Irish Language Act to be revived
A bid to revive the scuppered Irish Language Act will be launched later this year, Stormont's Culture Minister has indicated.
Caral Ni Chuilin told an Assembly scrutiny committee she realised she would require cross-party support to secure legislative protections for gaelic but confirmed she intended to bring forward proposals.
The newly appointed Sinn Fein minister did not face any questions on the furore over her decision to appoint IRA killer Mary McArdle as her departmental special advisor as she made her first appearance before the Culture, Arts and Leisure (CAL) committee.
After the meeting, the North Belfast MLA also declined to make any further comment on the appointment of Ms McArdle, 46, who was jailed for her part in the murder of primary school teacher Mary Travers and the attempted murder of her judge father Tom in Belfast in 1984.
The meeting, instead, focused on a number of issues facing the CAL department in the coming term, with the Irish language raised on a number of occasions.
In the past Assembly, when the DUP held the culture portfolio, plans for an Irish Language Act were ditched, amid claims it would be too expensive to implement laws that would see Irish enshrined in all facets of public life, including roads signs, state documents and court proceedings.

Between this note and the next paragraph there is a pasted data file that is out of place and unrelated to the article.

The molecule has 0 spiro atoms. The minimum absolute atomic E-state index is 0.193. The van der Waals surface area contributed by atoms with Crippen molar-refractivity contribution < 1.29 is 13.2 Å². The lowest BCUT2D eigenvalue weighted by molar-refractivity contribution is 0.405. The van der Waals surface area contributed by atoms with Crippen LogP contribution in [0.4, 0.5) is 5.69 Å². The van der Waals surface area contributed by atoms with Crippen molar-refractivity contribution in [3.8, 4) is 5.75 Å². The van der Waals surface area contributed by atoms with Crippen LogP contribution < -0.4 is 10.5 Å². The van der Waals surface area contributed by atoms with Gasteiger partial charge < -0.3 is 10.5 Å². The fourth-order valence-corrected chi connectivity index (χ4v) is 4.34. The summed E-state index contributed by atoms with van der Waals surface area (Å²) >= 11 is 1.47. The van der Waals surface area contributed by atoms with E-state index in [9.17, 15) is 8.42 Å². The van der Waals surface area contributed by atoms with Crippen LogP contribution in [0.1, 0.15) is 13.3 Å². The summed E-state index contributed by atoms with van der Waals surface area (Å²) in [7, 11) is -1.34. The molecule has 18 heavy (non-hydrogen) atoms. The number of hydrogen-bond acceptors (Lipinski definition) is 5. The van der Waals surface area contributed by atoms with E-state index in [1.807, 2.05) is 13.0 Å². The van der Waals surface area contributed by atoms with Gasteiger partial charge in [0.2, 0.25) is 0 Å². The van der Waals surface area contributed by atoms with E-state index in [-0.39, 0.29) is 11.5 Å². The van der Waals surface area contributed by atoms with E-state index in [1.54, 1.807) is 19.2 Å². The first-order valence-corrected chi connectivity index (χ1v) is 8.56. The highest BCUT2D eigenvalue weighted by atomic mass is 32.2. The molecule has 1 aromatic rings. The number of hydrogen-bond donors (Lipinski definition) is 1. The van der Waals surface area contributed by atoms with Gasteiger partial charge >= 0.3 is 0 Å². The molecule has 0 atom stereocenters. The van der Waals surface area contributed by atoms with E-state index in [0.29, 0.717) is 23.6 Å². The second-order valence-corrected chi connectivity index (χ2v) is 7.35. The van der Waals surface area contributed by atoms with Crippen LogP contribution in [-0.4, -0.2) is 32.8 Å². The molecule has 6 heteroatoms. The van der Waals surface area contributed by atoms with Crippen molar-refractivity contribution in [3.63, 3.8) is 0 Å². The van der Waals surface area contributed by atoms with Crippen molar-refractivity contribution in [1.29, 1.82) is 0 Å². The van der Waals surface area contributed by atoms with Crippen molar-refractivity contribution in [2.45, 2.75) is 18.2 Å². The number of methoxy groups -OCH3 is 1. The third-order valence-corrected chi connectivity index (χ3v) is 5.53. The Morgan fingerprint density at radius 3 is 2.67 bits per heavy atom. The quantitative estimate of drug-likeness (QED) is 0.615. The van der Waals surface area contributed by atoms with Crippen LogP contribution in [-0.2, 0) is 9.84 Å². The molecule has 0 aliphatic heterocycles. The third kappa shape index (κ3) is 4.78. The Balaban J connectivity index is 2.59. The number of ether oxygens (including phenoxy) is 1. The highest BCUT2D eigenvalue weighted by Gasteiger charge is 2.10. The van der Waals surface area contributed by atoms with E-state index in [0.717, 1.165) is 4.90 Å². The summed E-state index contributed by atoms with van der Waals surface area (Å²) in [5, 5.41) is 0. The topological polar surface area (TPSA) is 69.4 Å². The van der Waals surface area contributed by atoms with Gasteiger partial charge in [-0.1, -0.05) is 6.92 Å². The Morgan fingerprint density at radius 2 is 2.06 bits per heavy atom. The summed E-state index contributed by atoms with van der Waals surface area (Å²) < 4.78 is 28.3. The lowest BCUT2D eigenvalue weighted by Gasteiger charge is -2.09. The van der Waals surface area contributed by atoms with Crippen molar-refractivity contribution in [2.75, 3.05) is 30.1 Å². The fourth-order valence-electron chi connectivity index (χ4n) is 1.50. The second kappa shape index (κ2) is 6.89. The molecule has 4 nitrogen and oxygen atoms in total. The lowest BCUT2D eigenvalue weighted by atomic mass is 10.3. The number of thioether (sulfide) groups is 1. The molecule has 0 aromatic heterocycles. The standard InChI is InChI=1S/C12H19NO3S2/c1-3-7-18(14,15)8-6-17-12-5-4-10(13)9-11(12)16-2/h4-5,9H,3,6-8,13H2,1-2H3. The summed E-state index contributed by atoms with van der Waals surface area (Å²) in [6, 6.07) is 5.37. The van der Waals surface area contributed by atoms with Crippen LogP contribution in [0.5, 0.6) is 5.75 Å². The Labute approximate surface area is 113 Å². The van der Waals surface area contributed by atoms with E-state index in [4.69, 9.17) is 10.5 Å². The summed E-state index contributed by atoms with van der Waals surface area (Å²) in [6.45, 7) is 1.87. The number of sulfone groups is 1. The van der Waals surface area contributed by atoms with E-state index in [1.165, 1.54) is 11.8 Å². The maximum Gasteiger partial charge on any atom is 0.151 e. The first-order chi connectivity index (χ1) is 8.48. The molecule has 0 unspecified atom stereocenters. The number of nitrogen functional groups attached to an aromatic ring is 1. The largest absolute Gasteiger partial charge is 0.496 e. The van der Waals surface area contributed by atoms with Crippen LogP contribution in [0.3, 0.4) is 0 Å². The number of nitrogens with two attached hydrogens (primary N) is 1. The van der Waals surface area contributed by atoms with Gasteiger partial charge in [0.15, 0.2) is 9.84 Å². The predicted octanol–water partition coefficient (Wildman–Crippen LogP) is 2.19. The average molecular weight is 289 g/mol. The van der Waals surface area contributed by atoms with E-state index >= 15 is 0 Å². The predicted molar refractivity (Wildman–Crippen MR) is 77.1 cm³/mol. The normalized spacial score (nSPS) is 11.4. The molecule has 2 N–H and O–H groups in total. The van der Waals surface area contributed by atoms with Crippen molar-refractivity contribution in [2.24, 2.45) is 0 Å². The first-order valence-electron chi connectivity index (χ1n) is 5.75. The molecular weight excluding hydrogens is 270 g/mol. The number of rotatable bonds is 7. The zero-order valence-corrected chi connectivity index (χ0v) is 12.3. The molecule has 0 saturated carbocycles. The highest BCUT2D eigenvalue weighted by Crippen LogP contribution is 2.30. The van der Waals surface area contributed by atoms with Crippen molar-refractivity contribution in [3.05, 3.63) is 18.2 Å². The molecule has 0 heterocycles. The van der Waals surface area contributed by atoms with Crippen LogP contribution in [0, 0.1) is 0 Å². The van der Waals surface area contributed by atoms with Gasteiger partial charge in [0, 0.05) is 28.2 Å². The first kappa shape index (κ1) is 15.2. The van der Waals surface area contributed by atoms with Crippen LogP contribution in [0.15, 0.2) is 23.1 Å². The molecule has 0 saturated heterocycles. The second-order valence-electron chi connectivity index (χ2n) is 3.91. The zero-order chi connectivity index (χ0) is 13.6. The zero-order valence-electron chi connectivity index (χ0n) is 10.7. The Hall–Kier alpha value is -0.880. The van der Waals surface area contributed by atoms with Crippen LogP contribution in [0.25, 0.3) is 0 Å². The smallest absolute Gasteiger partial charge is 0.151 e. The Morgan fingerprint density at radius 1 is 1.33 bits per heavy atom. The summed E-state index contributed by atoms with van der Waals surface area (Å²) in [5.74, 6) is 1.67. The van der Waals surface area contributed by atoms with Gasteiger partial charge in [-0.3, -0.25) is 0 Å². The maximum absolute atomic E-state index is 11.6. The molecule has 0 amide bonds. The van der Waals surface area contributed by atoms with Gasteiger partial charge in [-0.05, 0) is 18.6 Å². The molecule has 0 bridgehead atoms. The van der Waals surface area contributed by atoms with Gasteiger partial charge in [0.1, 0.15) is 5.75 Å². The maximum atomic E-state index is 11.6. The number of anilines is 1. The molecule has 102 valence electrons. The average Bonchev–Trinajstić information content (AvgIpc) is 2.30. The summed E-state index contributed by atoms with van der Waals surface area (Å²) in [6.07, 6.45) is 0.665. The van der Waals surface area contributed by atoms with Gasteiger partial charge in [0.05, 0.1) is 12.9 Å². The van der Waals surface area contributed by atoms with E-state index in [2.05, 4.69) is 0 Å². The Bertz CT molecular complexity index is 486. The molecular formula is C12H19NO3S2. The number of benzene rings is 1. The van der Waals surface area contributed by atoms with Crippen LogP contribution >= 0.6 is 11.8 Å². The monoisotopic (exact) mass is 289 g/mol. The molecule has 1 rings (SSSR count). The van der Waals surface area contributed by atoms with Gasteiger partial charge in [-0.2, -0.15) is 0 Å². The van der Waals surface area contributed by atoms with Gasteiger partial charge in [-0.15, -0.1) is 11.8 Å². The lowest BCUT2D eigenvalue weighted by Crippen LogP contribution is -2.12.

While ministers pledged to develop a minority languages strategy to ensure Irish, Ulster Scots and languages spoken by foreign nationals were all promoted and protected, it has yet to be finalised.
Ms Ni Chuilin told the committee she would press ahead with the strategy but also refocus on a specific Irish Language Act. "I am certainly intending to bring it (Irish Language Act) forward," she said. "I am not naive, I know it is going to require cross-party agreement, but I am currently looking what consultation has happened to date, what work's been done to date, what work hasn't been done to date for that matter."
After the meeting, the new chair of the CAL committee Michelle McIlveen criticised the idea of pushing for Irish language legislation.
"Whilst pledges to attempt another move towards an Irish Language Act might play well with the republican backwoodsmen, they take no cognisance of reality," said the DUP MLA. "Any Irish Language Bill would need Executive and Assembly approval. It won't get it, therefore it won't be happening. Budgets are stretched as it is without the further expense of an Irish Language Act."